Jim Barrett, San Diego’s director of public utilities, said even if the region is forced to conserve 10 percent, the city may be able to achieve that target without making restrictions mandatory. Those more draconian steps could include limiting residents’ lawn watering to three specified days a week.

Barrett acknowledged that voluntary efforts haven’t been sufficient, but said mandatory restrictions aren’t yet needed. “We haven’t gotten to the point yet where we’re willing to admit that mandatory conservation and financial penalties are the only solution,” he said.

If Metropolitan enacts restrictions this winter, they will likely stay in place through 2010, water managers said.

Bob Yamada, water resources manager for the San Diego County Water Authority, said the agency is already counting on residents to heed its call to cut their consumption by 10 percent, an effort dubbed the “20-Gallon Challenge.”

“Everything we’re looking at going forward has that achievement as a baseline assumption,” Yamada said. “If we don’t achieve that, rationing becomes all the more likely.”

Unlike in 1992, when March rains saved the day, today’s problems facing San Diego and all of Southern California are chronic. Metropolitan’s two key supplies — the Colorado River and snow melt from the Sierra Nevada — are both providing a fraction of the water they did in their best years. The situation, caused by long-term drought and protections for endangered species, shows no signs of abating.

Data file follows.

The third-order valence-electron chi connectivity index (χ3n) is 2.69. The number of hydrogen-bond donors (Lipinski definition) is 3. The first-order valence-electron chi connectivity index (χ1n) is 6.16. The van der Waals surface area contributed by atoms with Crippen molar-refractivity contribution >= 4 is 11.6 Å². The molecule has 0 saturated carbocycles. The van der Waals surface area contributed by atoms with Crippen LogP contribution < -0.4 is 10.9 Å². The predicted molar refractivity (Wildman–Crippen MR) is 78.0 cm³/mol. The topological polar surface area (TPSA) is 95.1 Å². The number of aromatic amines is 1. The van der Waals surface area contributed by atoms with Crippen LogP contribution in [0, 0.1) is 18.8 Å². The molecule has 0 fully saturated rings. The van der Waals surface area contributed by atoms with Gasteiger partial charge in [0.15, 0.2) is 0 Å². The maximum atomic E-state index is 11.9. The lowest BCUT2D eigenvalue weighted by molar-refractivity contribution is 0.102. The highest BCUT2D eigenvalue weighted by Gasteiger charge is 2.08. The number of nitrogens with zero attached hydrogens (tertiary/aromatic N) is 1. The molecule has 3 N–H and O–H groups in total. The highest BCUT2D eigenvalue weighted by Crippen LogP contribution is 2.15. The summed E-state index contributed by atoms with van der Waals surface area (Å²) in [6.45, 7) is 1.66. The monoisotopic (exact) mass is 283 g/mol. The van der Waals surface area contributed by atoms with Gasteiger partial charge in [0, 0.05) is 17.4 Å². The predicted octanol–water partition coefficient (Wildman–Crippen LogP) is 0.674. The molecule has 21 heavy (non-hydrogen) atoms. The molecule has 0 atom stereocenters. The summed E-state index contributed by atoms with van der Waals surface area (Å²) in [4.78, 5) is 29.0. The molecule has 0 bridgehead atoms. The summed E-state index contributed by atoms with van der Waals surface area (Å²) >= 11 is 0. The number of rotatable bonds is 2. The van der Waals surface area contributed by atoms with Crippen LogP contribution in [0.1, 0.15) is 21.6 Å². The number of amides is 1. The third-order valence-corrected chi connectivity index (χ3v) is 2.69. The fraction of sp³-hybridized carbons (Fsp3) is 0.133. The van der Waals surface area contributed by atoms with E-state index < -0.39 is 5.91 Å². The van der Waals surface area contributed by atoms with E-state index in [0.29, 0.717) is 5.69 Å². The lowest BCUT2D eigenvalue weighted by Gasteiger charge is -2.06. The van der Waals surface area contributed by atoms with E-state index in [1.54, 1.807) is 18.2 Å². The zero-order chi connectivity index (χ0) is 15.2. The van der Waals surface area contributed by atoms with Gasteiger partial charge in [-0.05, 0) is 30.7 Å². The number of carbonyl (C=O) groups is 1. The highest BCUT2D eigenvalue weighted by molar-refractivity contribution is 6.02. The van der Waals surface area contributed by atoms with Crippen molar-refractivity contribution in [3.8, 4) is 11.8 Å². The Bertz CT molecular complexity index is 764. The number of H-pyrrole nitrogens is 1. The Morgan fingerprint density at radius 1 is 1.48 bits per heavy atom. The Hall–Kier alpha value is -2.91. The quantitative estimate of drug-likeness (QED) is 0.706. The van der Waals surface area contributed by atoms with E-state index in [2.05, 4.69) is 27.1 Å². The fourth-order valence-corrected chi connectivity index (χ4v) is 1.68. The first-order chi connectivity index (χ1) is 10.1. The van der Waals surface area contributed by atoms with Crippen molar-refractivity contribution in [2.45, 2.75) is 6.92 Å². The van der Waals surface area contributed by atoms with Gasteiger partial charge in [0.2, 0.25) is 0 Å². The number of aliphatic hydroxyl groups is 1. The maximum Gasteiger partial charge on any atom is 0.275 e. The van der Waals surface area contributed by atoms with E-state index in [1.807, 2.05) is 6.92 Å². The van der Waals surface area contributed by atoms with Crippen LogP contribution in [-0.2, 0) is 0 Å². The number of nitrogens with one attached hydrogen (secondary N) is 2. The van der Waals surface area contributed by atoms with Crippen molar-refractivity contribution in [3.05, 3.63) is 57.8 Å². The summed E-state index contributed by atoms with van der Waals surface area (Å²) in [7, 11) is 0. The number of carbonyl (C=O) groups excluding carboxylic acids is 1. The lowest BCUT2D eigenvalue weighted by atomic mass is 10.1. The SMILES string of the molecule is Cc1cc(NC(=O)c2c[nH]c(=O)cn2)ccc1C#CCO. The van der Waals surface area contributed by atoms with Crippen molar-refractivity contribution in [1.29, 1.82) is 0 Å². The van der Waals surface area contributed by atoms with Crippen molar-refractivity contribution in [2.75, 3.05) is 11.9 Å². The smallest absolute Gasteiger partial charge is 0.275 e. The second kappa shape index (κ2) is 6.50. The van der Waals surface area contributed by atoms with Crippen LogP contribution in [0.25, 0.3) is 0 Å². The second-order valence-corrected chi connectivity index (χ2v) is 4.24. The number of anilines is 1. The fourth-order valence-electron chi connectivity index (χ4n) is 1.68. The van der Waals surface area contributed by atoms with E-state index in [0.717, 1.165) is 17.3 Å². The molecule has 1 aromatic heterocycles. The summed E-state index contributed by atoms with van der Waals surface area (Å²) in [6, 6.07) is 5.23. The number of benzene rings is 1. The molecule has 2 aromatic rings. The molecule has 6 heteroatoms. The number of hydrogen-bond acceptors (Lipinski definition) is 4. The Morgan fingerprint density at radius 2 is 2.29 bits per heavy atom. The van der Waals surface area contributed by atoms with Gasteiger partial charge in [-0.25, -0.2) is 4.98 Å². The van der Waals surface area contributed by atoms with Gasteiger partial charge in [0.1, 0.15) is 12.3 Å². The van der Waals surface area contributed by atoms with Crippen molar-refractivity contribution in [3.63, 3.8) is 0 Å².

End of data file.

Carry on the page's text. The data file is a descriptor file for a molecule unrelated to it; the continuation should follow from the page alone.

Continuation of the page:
Jeff Kightlinger, Metropolitan’s general manager, said a heavy snow pack could forestall the need to reduce deliveries. But even that would be a short-term relief.

“We’re facing some difficult, uncertain times here for the next five, six, seven years that we’re going to have to work through,” Kightlinger said. “The longer we take to implement solutions in the [Sacramento-San Joaquin River] delta, the longer we’ll face those uncertain times.”

To understand the problem, chew on these numbers: To satisfy demand, Metropolitan needs 2.2 million acre feet of water. Metropolitan got 1.2 million acre feet from the Colorado in 2000; last year it took about 800,000 acre feet. (An acre foot is about 326,000 gallons, enough water to satiate the thirsts of two families of four for a year.)

As those supplies dwindled, Metropolitan turned to the Sierra Nevada snowmelt that flows through the Sacramento-San Joaquin River Delta to make up the difference. In 2006, the agency got 2 million acre feet from the delta — enough to make up for the Colorado River drought and save some in storage. Next year it may only get 200,000 acre feet.

A federal judge has restricted the amount of water that can be sucked out of the delta, a step taken to protect the delta smelt, a tiny endangered fish with a dwindling population. So instead of enough water for 16 million people coming from the delta, Metropolitan may only get enough next year for 1.6 million people. “They’re talking some pretty scary numbers,” Kightlinger said.

The rest comes from storage, and there’s only so much there. In the last two years, Metropolitan has drawn down about a third of its storage. “Obviously that’s not sustainable for too much longer,” Kightlinger said.